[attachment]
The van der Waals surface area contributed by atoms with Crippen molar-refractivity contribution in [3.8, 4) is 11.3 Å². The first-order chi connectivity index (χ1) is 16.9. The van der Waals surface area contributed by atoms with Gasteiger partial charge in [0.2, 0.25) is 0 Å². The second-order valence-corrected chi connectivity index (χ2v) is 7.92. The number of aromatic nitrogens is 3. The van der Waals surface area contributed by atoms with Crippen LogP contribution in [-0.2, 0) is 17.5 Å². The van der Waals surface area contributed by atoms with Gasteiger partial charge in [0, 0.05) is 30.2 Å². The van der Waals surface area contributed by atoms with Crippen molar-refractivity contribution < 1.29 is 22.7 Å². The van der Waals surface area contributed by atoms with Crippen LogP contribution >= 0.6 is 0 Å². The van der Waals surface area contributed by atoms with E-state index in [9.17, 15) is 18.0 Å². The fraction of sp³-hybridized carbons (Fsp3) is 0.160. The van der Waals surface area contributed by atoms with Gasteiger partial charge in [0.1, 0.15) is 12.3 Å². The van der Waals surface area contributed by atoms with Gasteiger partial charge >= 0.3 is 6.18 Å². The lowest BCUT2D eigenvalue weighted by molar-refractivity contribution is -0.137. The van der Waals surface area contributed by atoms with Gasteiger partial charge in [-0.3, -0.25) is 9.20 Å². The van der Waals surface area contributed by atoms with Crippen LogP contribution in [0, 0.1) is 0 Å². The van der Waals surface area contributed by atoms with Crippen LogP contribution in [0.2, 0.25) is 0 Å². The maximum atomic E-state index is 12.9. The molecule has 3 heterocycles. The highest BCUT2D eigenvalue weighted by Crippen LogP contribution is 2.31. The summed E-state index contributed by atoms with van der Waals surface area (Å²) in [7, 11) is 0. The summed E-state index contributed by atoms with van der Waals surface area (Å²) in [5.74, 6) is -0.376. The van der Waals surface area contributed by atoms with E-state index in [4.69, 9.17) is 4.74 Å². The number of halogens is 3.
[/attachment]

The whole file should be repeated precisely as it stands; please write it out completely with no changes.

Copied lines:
The van der Waals surface area contributed by atoms with Crippen molar-refractivity contribution in [3.8, 4) is 11.3 Å². The first-order chi connectivity index (χ1) is 16.9. The van der Waals surface area contributed by atoms with Gasteiger partial charge in [0.2, 0.25) is 0 Å². The second-order valence-corrected chi connectivity index (χ2v) is 7.92. The number of aromatic nitrogens is 3. The van der Waals surface area contributed by atoms with Crippen LogP contribution in [-0.2, 0) is 17.5 Å². The van der Waals surface area contributed by atoms with Gasteiger partial charge in [0, 0.05) is 30.2 Å². The van der Waals surface area contributed by atoms with Crippen molar-refractivity contribution < 1.29 is 22.7 Å². The van der Waals surface area contributed by atoms with Crippen LogP contribution >= 0.6 is 0 Å². The van der Waals surface area contributed by atoms with E-state index in [9.17, 15) is 18.0 Å². The fraction of sp³-hybridized carbons (Fsp3) is 0.160. The van der Waals surface area contributed by atoms with Gasteiger partial charge in [0.1, 0.15) is 12.3 Å². The van der Waals surface area contributed by atoms with Gasteiger partial charge >= 0.3 is 6.18 Å². The lowest BCUT2D eigenvalue weighted by molar-refractivity contribution is -0.137. The van der Waals surface area contributed by atoms with Gasteiger partial charge in [-0.3, -0.25) is 9.20 Å². The van der Waals surface area contributed by atoms with Crippen LogP contribution in [0, 0.1) is 0 Å². The van der Waals surface area contributed by atoms with Crippen LogP contribution in [0.2, 0.25) is 0 Å². The maximum atomic E-state index is 12.9. The molecule has 3 heterocycles. The highest BCUT2D eigenvalue weighted by Crippen LogP contribution is 2.31. The summed E-state index contributed by atoms with van der Waals surface area (Å²) in [7, 11) is 0. The summed E-state index contributed by atoms with van der Waals surface area (Å²) in [5.74, 6) is -0.376. The van der Waals surface area contributed by atoms with E-state index in [4.69, 9.17) is 4.74 Å². The number of halogens is 3.